I loved the winter. Yeah it's cold as hell and there's deep snow for months, but the difference between here and the UK is, its sunny in the winter, its not grey all year. I don't care if its cold, when the sun is shining everything is good. You maybe don't go out so much when its minus 30, but I think a large portion of the people here are artists or musicians so that's a great period to get things done.

You sing on this record! Were you nervous about including your own voice? Who do you look at as an inspiration for singing?

Yeah I was a bit nervous about putting this out, not because I'm worried about people not liking the sound of it or whatever, but because sadly singing has gone from being something everybody does to something people think they either can or can't do, in some competitive game show way. If you can get over yourself you will find it very rewarding. Go karaoke or join a choir or something. For this record it was everything from contemporary R&B/Future/Drake/Rihanna... to Scott Walker, Talk Talk, Sade etc.

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It's sculpture basically.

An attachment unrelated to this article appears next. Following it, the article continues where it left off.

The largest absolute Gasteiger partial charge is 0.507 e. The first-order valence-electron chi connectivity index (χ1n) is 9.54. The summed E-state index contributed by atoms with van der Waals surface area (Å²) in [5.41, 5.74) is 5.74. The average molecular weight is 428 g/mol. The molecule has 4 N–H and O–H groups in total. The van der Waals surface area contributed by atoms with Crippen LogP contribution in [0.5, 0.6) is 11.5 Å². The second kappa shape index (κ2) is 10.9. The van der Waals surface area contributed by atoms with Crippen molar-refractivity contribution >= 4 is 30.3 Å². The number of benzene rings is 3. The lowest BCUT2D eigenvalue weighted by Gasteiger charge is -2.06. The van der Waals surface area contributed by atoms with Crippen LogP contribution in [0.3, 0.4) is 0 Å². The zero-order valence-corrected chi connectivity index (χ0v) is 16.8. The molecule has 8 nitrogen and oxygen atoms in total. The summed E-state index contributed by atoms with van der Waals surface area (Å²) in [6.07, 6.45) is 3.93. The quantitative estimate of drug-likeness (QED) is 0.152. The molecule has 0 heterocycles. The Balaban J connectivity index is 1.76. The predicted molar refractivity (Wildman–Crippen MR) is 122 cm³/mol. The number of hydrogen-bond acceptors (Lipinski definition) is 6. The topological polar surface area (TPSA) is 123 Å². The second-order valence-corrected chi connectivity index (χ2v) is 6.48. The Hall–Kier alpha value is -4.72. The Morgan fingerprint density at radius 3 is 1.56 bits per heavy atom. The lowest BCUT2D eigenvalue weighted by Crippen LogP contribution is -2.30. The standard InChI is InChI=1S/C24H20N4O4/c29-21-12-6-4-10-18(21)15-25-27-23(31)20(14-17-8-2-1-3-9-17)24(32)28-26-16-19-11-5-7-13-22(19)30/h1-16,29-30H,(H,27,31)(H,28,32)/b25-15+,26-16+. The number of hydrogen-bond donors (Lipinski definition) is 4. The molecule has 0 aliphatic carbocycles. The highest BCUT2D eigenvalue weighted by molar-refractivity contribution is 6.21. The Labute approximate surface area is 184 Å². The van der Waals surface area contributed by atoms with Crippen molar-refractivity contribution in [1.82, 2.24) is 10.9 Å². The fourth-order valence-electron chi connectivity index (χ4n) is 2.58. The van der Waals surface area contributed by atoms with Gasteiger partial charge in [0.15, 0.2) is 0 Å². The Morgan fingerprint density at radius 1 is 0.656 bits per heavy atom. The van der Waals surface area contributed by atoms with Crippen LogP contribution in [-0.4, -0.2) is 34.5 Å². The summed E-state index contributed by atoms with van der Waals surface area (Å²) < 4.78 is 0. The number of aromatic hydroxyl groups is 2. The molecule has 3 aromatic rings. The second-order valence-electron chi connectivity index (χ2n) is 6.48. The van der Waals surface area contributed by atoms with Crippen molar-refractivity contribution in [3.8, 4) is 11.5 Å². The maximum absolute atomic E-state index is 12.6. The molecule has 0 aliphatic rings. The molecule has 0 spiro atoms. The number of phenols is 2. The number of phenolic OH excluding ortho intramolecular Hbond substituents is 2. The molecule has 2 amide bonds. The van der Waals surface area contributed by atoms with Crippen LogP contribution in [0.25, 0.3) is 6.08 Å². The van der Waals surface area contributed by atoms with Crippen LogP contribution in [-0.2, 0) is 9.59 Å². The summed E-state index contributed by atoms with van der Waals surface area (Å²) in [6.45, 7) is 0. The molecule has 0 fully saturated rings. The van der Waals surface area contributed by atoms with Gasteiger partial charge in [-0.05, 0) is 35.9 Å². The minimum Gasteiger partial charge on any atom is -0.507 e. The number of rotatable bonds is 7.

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This feels like a ‘pop’ record in both a classic and modern sense. Is that a word you have associated with your music in the past? What led you to embrace this as a genre/field for your work?

Normally I dont consider genre tags at all when making music, but for this record I definitely wanted to make a pop album. It's sometimes fun to have a framework or a constriction through which to work and see what comes out. I think what lead me to do it was listening to records which were supposedly at the forefront of pop music, and thinking they were good but not quite enough, and thinking if this is the best we can do, I better try. Hopefully somebody will listen to it and think the same thing and we all get to the future together.

Do you tend to write songs as complete entities, or gradually piece them together? How did this record come into focus?

I usually have an idea of the shape/texture/vibe of a song before I start, then I start to lay down rough blocks, then chisel it into shape. It's sculpture basically. I wanted to have a lot of abrupt changes in this record, something I got from Scott Walker's later albums, so some tracks I wrote in sections.

Will there be live performances of ‘Earth Body’? Will the material become open-ended, continually changing with each show, or do you want something more static from a live set?

I have been going back and forth with this. Maybe.

Your recent work has encompassed a staggering number of styles/influences – where do you see your music going next?

At the moment I'm working on more club-focused music. I feel like this record was something I wanted to get out of my system. I've also just finished an ambient release for New Atlantis under my J.V. Lightbody alias so that will be out soon.

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'Earth Body' is out now on Local Action - order your copy HERE.